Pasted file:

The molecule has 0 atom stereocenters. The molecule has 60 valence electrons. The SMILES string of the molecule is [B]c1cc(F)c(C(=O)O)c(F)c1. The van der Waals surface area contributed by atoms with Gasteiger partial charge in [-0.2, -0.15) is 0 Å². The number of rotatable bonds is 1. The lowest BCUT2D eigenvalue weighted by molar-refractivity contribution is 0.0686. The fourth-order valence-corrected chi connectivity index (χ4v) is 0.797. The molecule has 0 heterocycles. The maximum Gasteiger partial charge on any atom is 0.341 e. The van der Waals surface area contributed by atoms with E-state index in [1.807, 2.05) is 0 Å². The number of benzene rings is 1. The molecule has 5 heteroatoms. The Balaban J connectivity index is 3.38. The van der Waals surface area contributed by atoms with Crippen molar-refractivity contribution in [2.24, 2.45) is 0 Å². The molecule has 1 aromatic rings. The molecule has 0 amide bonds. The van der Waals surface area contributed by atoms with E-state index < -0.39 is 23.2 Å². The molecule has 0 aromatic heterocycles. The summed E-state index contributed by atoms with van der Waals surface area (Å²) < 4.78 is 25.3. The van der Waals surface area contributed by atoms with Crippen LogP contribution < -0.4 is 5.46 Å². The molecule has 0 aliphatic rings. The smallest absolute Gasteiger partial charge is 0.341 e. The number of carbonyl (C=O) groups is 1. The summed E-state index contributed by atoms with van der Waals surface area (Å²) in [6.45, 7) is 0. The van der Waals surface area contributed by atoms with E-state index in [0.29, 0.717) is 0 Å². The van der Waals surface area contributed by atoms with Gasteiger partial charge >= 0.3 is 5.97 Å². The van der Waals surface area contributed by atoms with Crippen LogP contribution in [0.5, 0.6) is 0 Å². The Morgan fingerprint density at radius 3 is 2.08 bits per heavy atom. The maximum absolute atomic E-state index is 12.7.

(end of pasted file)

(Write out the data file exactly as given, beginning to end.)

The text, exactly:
The molecule has 0 atom stereocenters. The molecule has 60 valence electrons. The SMILES string of the molecule is [B]c1cc(F)c(C(=O)O)c(F)c1. The van der Waals surface area contributed by atoms with Gasteiger partial charge in [-0.2, -0.15) is 0 Å². The number of rotatable bonds is 1. The lowest BCUT2D eigenvalue weighted by molar-refractivity contribution is 0.0686. The fourth-order valence-corrected chi connectivity index (χ4v) is 0.797. The molecule has 0 heterocycles. The maximum Gasteiger partial charge on any atom is 0.341 e. The van der Waals surface area contributed by atoms with E-state index in [1.807, 2.05) is 0 Å². The number of benzene rings is 1. The molecule has 5 heteroatoms. The Balaban J connectivity index is 3.38. The van der Waals surface area contributed by atoms with Crippen molar-refractivity contribution in [2.24, 2.45) is 0 Å². The molecule has 1 aromatic rings. The molecule has 0 amide bonds. The van der Waals surface area contributed by atoms with E-state index < -0.39 is 23.2 Å². The molecule has 0 aromatic heterocycles. The summed E-state index contributed by atoms with van der Waals surface area (Å²) < 4.78 is 25.3. The van der Waals surface area contributed by atoms with Crippen LogP contribution < -0.4 is 5.46 Å². The molecule has 0 aliphatic rings. The smallest absolute Gasteiger partial charge is 0.341 e. The number of carbonyl (C=O) groups is 1. The summed E-state index contributed by atoms with van der Waals surface area (Å²) in [6.45, 7) is 0. The van der Waals surface area contributed by atoms with E-state index in [0.29, 0.717) is 0 Å². The van der Waals surface area contributed by atoms with Gasteiger partial charge >= 0.3 is 5.97 Å². The van der Waals surface area contributed by atoms with Crippen LogP contribution in [0.5, 0.6) is 0 Å². The Morgan fingerprint density at radius 3 is 2.08 bits per heavy atom. The maximum absolute atomic E-state index is 12.7.